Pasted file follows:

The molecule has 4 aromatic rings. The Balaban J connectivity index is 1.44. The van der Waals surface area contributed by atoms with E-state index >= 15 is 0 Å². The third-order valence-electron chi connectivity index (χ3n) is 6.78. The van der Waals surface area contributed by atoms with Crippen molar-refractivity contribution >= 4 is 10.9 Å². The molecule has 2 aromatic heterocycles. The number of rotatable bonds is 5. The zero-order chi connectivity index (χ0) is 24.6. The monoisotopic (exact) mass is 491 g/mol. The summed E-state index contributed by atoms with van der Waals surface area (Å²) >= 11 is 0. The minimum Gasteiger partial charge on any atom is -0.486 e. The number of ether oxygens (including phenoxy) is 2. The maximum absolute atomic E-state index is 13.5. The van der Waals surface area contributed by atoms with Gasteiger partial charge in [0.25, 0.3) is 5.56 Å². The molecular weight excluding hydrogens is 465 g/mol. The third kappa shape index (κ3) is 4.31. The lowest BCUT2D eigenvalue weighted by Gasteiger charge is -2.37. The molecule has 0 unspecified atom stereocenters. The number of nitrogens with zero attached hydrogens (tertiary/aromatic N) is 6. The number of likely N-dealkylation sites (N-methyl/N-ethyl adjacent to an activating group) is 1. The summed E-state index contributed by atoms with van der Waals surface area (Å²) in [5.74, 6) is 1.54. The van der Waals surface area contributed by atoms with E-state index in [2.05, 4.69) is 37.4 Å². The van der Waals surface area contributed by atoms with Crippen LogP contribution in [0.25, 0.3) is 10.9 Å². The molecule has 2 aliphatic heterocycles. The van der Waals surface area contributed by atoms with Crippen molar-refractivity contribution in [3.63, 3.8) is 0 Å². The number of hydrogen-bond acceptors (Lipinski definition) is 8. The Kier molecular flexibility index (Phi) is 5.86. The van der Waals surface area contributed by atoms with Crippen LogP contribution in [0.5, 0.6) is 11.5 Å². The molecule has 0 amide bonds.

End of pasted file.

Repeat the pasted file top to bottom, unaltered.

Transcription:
The molecule has 4 aromatic rings. The Balaban J connectivity index is 1.44. The van der Waals surface area contributed by atoms with E-state index >= 15 is 0 Å². The third-order valence-electron chi connectivity index (χ3n) is 6.78. The van der Waals surface area contributed by atoms with Crippen molar-refractivity contribution >= 4 is 10.9 Å². The molecule has 2 aromatic heterocycles. The number of rotatable bonds is 5. The zero-order chi connectivity index (χ0) is 24.6. The monoisotopic (exact) mass is 491 g/mol. The summed E-state index contributed by atoms with van der Waals surface area (Å²) >= 11 is 0. The minimum Gasteiger partial charge on any atom is -0.486 e. The number of ether oxygens (including phenoxy) is 2. The maximum absolute atomic E-state index is 13.5. The van der Waals surface area contributed by atoms with Gasteiger partial charge in [0.25, 0.3) is 5.56 Å². The molecular weight excluding hydrogens is 465 g/mol. The third kappa shape index (κ3) is 4.31. The lowest BCUT2D eigenvalue weighted by Gasteiger charge is -2.37. The molecule has 0 unspecified atom stereocenters. The number of nitrogens with zero attached hydrogens (tertiary/aromatic N) is 6. The number of likely N-dealkylation sites (N-methyl/N-ethyl adjacent to an activating group) is 1. The summed E-state index contributed by atoms with van der Waals surface area (Å²) in [5.74, 6) is 1.54. The van der Waals surface area contributed by atoms with E-state index in [2.05, 4.69) is 37.4 Å². The van der Waals surface area contributed by atoms with Crippen LogP contribution in [0.25, 0.3) is 10.9 Å². The molecule has 2 aliphatic heterocycles. The van der Waals surface area contributed by atoms with Crippen molar-refractivity contribution in [3.63, 3.8) is 0 Å². The number of hydrogen-bond acceptors (Lipinski definition) is 8. The Kier molecular flexibility index (Phi) is 5.86. The van der Waals surface area contributed by atoms with Crippen LogP contribution in [0.5, 0.6) is 11.5 Å². The molecule has 0 amide bonds.